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HEART HEALTH: What blood tests identify conditions that affect heart function?

Blood tests are a tool used by medical experts to evaluate your health.

Blood tests can be used to monitor your condition and the effects of any medications you are taking if you already have a heart or circulation disease.

Types of blood tests

Blood tests used to assess heart conditions are:

1. Cardiac enzyme assessments (including troponin tests)

These tests aid in the diagnosis or exclusion of a heart attack. A protein called troponin T is present in the heart muscle. The doctor can detect a heart attack and ascertain the likelihood of developing heart disease by measuring troponin T. Those who have no signs of heart disease are at an increased risk of developing CVD if their troponin T levels are higher.

2. Complete blood count (CBC) or full blood count (FBC)

This test reveals details on the various components of your blood, including your platelets, white blood cells, and red blood cells. It can also identify anemia (low red blood cell counts).

3. Thyroid function tests (TFTs)

Heart illness and unnatural heart rhythms are associated with thyroid disorders. TFTs can determine whether your thyroid gland, which creates the hormone thyroxine, is hyperactive or underactive. If the levels are abnormal, they may be connected to certain cardiac diseases and symptoms like palpitations or a fast or slow heartbeat.

4. Lipid profile

The blood fats are measured by a cholesterol test, often known as a lipid panel or lipid profile. The measures can be used to calculate your risk of developing heart disease or having a heart attack. This test assesses your blood's healthy and bad fat composition as well as your cholesterol level.

5. Lipoprotein (a), or Lp(a)

Lp(a) is low-density lipoprotein (LDL) attached to a protein called apo (a). High levels of Lp(a) increase the risk of heart attack, stroke, blood clots, fatty buildup in veins after coronary artery bypass surgery, and narrowing of coronary arteries after angioplasty.

6. Liver function tests

The liver is a crucial organ with a variety of uses. This examination reveals the liver's overall health, which, if it isn't operating properly, could have a significant negative effect on the body as a whole.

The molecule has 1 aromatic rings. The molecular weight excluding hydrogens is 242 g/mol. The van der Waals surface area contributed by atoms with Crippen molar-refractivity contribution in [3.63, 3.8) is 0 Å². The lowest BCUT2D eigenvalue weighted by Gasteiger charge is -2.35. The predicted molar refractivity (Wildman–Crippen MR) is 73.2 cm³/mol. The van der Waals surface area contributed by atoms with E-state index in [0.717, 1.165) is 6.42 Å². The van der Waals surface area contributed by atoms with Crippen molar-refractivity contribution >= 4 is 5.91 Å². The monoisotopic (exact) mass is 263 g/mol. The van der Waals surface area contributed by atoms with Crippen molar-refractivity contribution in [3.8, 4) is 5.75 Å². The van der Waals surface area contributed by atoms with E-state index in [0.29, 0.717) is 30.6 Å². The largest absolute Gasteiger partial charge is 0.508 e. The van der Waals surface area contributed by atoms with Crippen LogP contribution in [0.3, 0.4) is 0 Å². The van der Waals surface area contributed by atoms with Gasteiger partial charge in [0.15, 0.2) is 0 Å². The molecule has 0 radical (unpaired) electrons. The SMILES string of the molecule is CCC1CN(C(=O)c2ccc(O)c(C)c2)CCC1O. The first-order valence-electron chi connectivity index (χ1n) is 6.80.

7. Clotting screen

These tests gauge the speed at which your blood clots. There are many tests used for screening for clotting example Prothrombin Time, and Fibrinogen which can be used to detect heart defects. For example, fibrinogen aids in blood clotting, but too much of it raises the risk of a heart attack.

8. BNP (B-type natriuretic peptides) tests

These show the hormone level in your blood, which if it is elevated, may be an indication of heart failure. The heart and blood vessels produce a protein called brain natriuretic peptide, also known as B-type natriuretic peptide (BNP). BNP relaxes blood vessels, transfers sodium into the urine, and aids in fluid elimination. High amounts of BNP are released by the body into the bloodstream when the heart is injured in an effort to lessen the pressure on the organ. BNP is used extensively to try to ascertain whether shortness of breath is caused by heart failure.

9. Urea and Electrolytes test

Blood contains a protein called urea. The results of an electrolytes test reveal the concentrations of sodium, potassium, and other vital substances like magnesium and calcium in your blood. These substances support the overall health of your heart and aid in the evaluation of renal function. Blood chemistry imbalances can be related to any medications you may be taking.

10. High-sensitivity C-reactive protein

The body produces the protein C-reactive protein (CRP) in response to injury or illness, which results in swelling inside the body (inflammation). An important factor in the development of atherosclerosis is inflammation. Tests for high-sensitivity CRP (hs-CRP) can predict the risk of heart disease even before any symptoms appear. Heart attack, stroke, and cardiovascular disease are all linked to higher hs-CRP levels.

Ask your doctor if you need to stop taking any prescription drugs, vitamins, or supplements prior to the blood test. A blood test's outcomes can occasionally be impacted by specific drugs. Be sure to consult your doctor before quitting any medicine.

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